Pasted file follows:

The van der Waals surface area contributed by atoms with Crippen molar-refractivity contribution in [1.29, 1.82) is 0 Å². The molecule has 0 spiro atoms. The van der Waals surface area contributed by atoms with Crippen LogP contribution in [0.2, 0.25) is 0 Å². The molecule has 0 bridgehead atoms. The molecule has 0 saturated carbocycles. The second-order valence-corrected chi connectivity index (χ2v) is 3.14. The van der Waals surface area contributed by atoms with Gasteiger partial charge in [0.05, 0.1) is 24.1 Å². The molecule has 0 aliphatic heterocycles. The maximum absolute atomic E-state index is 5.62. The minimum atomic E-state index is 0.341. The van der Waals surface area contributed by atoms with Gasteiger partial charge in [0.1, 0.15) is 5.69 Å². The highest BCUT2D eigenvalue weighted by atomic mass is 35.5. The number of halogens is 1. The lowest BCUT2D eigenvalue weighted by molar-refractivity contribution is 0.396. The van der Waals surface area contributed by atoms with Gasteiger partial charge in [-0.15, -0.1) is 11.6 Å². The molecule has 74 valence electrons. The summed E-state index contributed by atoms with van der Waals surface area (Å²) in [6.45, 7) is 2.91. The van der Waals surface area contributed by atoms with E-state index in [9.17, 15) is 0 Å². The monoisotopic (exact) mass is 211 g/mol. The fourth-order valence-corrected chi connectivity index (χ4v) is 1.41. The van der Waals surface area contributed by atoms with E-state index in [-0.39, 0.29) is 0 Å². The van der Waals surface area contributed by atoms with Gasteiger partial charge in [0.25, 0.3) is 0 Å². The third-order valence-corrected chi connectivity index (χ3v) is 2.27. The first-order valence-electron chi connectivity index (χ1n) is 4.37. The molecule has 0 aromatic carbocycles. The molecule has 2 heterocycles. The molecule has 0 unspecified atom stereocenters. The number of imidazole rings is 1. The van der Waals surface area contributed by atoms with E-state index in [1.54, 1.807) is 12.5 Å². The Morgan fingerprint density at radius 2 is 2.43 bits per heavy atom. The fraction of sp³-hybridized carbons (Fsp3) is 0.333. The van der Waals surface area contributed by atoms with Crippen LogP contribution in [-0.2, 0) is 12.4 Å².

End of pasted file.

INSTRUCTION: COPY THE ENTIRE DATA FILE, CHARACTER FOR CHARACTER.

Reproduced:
The van der Waals surface area contributed by atoms with Crippen molar-refractivity contribution in [1.29, 1.82) is 0 Å². The molecule has 0 spiro atoms. The van der Waals surface area contributed by atoms with Crippen LogP contribution in [0.2, 0.25) is 0 Å². The molecule has 0 bridgehead atoms. The molecule has 0 saturated carbocycles. The second-order valence-corrected chi connectivity index (χ2v) is 3.14. The van der Waals surface area contributed by atoms with Gasteiger partial charge in [0.05, 0.1) is 24.1 Å². The molecule has 0 aliphatic heterocycles. The maximum absolute atomic E-state index is 5.62. The minimum atomic E-state index is 0.341. The van der Waals surface area contributed by atoms with Gasteiger partial charge in [0.1, 0.15) is 5.69 Å². The highest BCUT2D eigenvalue weighted by atomic mass is 35.5. The number of halogens is 1. The lowest BCUT2D eigenvalue weighted by molar-refractivity contribution is 0.396. The van der Waals surface area contributed by atoms with Gasteiger partial charge in [-0.15, -0.1) is 11.6 Å². The molecule has 74 valence electrons. The summed E-state index contributed by atoms with van der Waals surface area (Å²) in [6.45, 7) is 2.91. The van der Waals surface area contributed by atoms with E-state index in [9.17, 15) is 0 Å². The monoisotopic (exact) mass is 211 g/mol. The fourth-order valence-corrected chi connectivity index (χ4v) is 1.41. The van der Waals surface area contributed by atoms with E-state index in [-0.39, 0.29) is 0 Å². The van der Waals surface area contributed by atoms with Gasteiger partial charge in [0.25, 0.3) is 0 Å². The third-order valence-corrected chi connectivity index (χ3v) is 2.27. The first-order valence-electron chi connectivity index (χ1n) is 4.37. The molecule has 0 aromatic carbocycles. The molecule has 2 heterocycles. The molecule has 0 unspecified atom stereocenters. The number of imidazole rings is 1. The van der Waals surface area contributed by atoms with E-state index in [1.54, 1.807) is 12.5 Å². The Morgan fingerprint density at radius 2 is 2.43 bits per heavy atom. The fraction of sp³-hybridized carbons (Fsp3) is 0.333. The van der Waals surface area contributed by atoms with Crippen LogP contribution in [-0.2, 0) is 12.4 Å².